All about the 5th round
European HomeParliaments, 5th round
Does Europe’s Democracy need a fundamental update?5th round of the European HomeParliaments. Citizens in 17 EU countries discussed three concrete reform proposals to improve and strengthen Europe’s democracy. 16 EU politicians from six parties respond to the participants’ wishes and ideas.
That was the 1st round in 2022
From 29 January to 03 April 2022, around 600 people in small, private groups in 17 EU countries discussed whether Europe’s democracy needs a fundamental update. More than half of the discussions took place in analogue form. The rest digital.
Numerous HomeParliaments also took place in cross-border teams. . Thereby, the HomeParliaments made a concrete contribution to the cross-border European dialogue. Either people were matched to each other by a matching process or the participants encouraged their acquaintances from other countries to get involved.
In May and June 2022, 16 EU politicians will take a position on the voting results
These politicians reacted live to the results.
Greens / EFA
Greens / EFA
Results of the 5th round
"Does Europe's Democracy need a fundamental update?
94.8 percentof the European HomeParliamentarians, after discussing the various aspects, were in favour of Europe’s democracy needing a fundamental update.
400 results received
Should the principle of unanimity in the Council of the European Union be abolished and replaced by qualified majority voting?
The most important argument for abolishing the principle of unanimity is the increased capacity to act.which can result from it. Without the requirement for unanimity, decisions can be made more quickly and decisively – an advantage, especially in times of crisis. The abolition of the veto creates confidence in the EU’s ability to act.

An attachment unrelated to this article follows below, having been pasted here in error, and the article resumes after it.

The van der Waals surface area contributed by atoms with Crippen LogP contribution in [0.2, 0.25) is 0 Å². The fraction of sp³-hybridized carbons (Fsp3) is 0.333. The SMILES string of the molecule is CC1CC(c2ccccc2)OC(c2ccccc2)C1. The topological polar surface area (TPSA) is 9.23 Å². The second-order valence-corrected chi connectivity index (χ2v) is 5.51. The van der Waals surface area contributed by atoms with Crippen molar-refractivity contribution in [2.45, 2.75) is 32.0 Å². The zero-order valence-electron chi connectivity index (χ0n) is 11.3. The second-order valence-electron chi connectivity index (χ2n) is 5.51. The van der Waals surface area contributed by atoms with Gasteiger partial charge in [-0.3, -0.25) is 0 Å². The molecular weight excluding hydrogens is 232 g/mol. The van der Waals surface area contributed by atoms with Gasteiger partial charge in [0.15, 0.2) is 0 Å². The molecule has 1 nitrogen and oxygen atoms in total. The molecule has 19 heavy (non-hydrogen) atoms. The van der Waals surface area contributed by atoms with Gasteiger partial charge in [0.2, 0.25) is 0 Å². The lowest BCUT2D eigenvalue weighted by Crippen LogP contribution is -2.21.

The most important counter-argument was the risk of imbalances of power between large and small states . Smaller EU member states could feel left out. Therefore, the unanimity principle safeguards national sovereignty and independence.
"Should a representative citizens' council advise the EU institutions on fundamental decisions?"
Most participants agree that a representative citizens’ council creates proximity and can strengthen trust in European democracy.
The most common argument among both the hesitant and the enthusiastic questions the criteria for such a measure. For instance, participants argued that the selection process should be carefully defined and not all issues should be presented to the citizens’ committee.
Furthermore, the participants feared that the citizens’ councils – if they have more than just an advisory function – would enter into direct competition with the European Parliament. or that this would place high demands on the citizens involved. Participants also stressed that citizens’ councils should be protected from external influences and should not become the target of lobbying.
Should the European Parliament be able to propose and initiative its own legislation in addition to the EU Commission?
The main argument put forward by those in favor of the right of initiative was that it would strengthen European democracy. By granting the European Parliament the right, its role in the power structure of the EU would be substantially strengthened. This has the direct consequence of giving European decisions greater legitimacy. Moreover, the “royal right” of a people’s representation carries a strong symbolism.
Critics of the right of initiative for the European Parliament point to a more difficult and complex path to lawmaking. Duplicate competences would not only lengthen procedures, but also weaken the influence of the EU Commission. Critics underline that the distribution of power between the institutions is crucial and already see a well-functioning process in the current configuration.
Feedback from our dialogue partners on the results of the 5th round
Video statements on the results
Portraits of our dialogue partners of the 5th round
Greens / EFA
GUE / NGL
Show all participating politicians
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